31 Days of Liminality

Exposed. Almost Too Intimate to be Seen

Two years ago, I was invited to read the Passion in Palm Sunday worship (I am, after all, a good Anglican). Honored, I took the responsibility soberly, patiently, and with great care.

I was tasked with reading the words of Jesus.

I knew the story, and how it would end. That didn’t change the experience of reading it aloud, during worship.

I grew increasingly uncomfortable, feeling the weight of impending doom. The experience started out so well. A Passover with friends, and then,

When it was evening, he came with the twelve. And when they had taken their places and were eating, Jesus said, “Truly I tell you, one of you will betray me, one who is eating with me.”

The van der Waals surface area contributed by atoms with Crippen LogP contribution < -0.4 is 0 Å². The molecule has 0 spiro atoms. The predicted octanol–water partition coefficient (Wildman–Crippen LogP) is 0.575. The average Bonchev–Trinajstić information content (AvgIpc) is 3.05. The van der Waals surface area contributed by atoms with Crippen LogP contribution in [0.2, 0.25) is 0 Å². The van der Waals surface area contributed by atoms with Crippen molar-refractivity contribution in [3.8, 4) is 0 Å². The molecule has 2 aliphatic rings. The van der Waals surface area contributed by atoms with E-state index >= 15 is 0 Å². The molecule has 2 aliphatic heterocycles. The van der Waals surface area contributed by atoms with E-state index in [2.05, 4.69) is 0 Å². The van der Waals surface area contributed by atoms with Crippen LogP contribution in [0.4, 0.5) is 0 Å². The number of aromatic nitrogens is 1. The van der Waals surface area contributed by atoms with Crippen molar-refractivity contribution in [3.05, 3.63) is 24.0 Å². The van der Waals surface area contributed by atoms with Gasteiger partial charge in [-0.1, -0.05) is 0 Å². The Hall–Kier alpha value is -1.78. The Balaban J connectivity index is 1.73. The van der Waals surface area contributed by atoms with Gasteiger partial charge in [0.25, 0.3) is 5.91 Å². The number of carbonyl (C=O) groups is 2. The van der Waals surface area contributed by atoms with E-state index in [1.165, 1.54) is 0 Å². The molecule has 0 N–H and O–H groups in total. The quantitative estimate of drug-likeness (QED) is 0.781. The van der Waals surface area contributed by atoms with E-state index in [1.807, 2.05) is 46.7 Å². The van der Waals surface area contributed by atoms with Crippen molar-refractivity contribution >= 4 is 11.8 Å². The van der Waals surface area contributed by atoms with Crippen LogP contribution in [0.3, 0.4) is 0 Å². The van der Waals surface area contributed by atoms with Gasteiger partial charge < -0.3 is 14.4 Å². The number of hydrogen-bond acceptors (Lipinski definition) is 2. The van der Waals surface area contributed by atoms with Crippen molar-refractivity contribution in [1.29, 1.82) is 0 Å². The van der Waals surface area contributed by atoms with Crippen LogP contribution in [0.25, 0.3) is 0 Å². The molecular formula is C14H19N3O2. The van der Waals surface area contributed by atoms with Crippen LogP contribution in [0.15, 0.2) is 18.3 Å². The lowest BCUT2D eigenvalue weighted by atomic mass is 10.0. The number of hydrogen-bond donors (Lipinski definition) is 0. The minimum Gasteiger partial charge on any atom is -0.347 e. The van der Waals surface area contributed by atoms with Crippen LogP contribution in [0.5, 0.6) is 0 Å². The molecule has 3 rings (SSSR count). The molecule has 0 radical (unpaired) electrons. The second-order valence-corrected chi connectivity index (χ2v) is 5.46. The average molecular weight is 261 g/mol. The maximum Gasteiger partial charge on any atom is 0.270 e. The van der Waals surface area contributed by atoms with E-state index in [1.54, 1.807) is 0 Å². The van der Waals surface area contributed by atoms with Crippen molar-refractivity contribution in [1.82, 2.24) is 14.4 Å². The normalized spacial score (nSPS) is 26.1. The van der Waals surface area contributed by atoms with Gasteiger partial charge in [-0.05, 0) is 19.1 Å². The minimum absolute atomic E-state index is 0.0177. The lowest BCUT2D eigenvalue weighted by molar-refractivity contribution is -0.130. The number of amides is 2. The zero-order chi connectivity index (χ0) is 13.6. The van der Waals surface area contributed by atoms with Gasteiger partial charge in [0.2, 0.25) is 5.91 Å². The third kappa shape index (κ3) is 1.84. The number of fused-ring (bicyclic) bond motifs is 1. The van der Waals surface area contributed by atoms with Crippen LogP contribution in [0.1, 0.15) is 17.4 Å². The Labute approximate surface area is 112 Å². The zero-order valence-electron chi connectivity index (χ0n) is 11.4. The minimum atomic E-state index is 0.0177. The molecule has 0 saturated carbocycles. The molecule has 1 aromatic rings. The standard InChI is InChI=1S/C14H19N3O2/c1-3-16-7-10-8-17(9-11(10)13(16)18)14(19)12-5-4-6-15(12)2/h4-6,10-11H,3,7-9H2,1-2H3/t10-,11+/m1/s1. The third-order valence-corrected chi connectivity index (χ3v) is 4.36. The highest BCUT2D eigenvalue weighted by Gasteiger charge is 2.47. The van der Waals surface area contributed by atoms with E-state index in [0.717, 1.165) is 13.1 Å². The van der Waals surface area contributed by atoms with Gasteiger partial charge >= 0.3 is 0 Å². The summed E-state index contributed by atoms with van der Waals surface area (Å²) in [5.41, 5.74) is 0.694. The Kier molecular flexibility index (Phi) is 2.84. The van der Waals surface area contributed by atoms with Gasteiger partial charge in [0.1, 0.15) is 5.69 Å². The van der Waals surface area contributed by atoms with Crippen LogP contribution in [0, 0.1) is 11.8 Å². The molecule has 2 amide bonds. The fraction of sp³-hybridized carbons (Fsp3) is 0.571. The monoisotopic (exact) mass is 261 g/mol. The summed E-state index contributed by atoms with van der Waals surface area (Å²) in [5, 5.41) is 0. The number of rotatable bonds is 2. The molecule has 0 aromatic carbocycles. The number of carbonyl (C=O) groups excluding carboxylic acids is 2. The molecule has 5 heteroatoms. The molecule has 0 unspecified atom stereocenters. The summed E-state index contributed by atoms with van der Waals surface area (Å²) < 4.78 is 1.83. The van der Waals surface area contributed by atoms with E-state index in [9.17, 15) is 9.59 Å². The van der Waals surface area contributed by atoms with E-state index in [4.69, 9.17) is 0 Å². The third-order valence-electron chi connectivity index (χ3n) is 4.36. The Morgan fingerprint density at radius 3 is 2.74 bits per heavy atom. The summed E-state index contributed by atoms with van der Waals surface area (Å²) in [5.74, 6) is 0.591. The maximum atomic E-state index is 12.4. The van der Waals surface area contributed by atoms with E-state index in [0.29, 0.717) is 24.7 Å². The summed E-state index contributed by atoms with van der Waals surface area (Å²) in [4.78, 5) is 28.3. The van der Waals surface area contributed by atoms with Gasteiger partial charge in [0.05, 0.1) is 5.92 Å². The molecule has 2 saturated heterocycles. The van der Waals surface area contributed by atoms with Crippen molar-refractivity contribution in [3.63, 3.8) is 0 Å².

Gospel of Mark 6:7

I felt naked, laid bare. This was a story I knew well, but my experience reading it in community was wrenching.

As those around Him began to question, I felt an uneasy heaviness. I know how this will end, but reading the words, with people around me, felt less and less okay.

Make. It. Stop.

How do you stop a runaway train? How do you catch the crystal globe that’s slipped from your grasp?

I don’t remember how it ended,  only that I think I didn’t cry. It wasn’t easy.

It was so intimate, this recitation of the Passion. I think what I experienced was shame. How could we have done this thing.

God knew, and yet had redemption planned.

What vile manner creatures are we?

What could we possibly be called?


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